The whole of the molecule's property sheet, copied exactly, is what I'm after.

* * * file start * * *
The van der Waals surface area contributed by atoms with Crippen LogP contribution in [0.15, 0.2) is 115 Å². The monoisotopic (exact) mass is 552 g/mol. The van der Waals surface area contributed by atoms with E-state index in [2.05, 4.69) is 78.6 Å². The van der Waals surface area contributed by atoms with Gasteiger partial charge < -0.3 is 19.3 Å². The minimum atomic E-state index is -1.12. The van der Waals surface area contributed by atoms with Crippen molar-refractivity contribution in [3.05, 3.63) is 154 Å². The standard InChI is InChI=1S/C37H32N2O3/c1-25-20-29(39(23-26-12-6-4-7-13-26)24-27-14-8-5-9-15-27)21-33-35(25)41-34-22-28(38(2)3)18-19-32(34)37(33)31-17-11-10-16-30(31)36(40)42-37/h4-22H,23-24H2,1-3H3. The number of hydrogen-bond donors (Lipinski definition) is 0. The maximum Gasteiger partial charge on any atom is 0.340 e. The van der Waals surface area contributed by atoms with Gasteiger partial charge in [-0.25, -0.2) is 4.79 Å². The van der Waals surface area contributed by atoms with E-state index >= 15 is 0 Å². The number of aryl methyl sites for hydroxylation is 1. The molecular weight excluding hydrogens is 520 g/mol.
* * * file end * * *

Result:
The van der Waals surface area contributed by atoms with Crippen LogP contribution in [0.15, 0.2) is 115 Å². The monoisotopic (exact) mass is 552 g/mol. The van der Waals surface area contributed by atoms with E-state index in [2.05, 4.69) is 78.6 Å². The van der Waals surface area contributed by atoms with Gasteiger partial charge < -0.3 is 19.3 Å². The minimum atomic E-state index is -1.12. The van der Waals surface area contributed by atoms with Crippen molar-refractivity contribution in [3.05, 3.63) is 154 Å². The standard InChI is InChI=1S/C37H32N2O3/c1-25-20-29(39(23-26-12-6-4-7-13-26)24-27-14-8-5-9-15-27)21-33-35(25)41-34-22-28(38(2)3)18-19-32(34)37(33)31-17-11-10-16-30(31)36(40)42-37/h4-22H,23-24H2,1-3H3. The number of hydrogen-bond donors (Lipinski definition) is 0. The maximum Gasteiger partial charge on any atom is 0.340 e. The van der Waals surface area contributed by atoms with Gasteiger partial charge in [-0.25, -0.2) is 4.79 Å². The van der Waals surface area contributed by atoms with E-state index >= 15 is 0 Å². The number of aryl methyl sites for hydroxylation is 1. The molecular weight excluding hydrogens is 520 g/mol.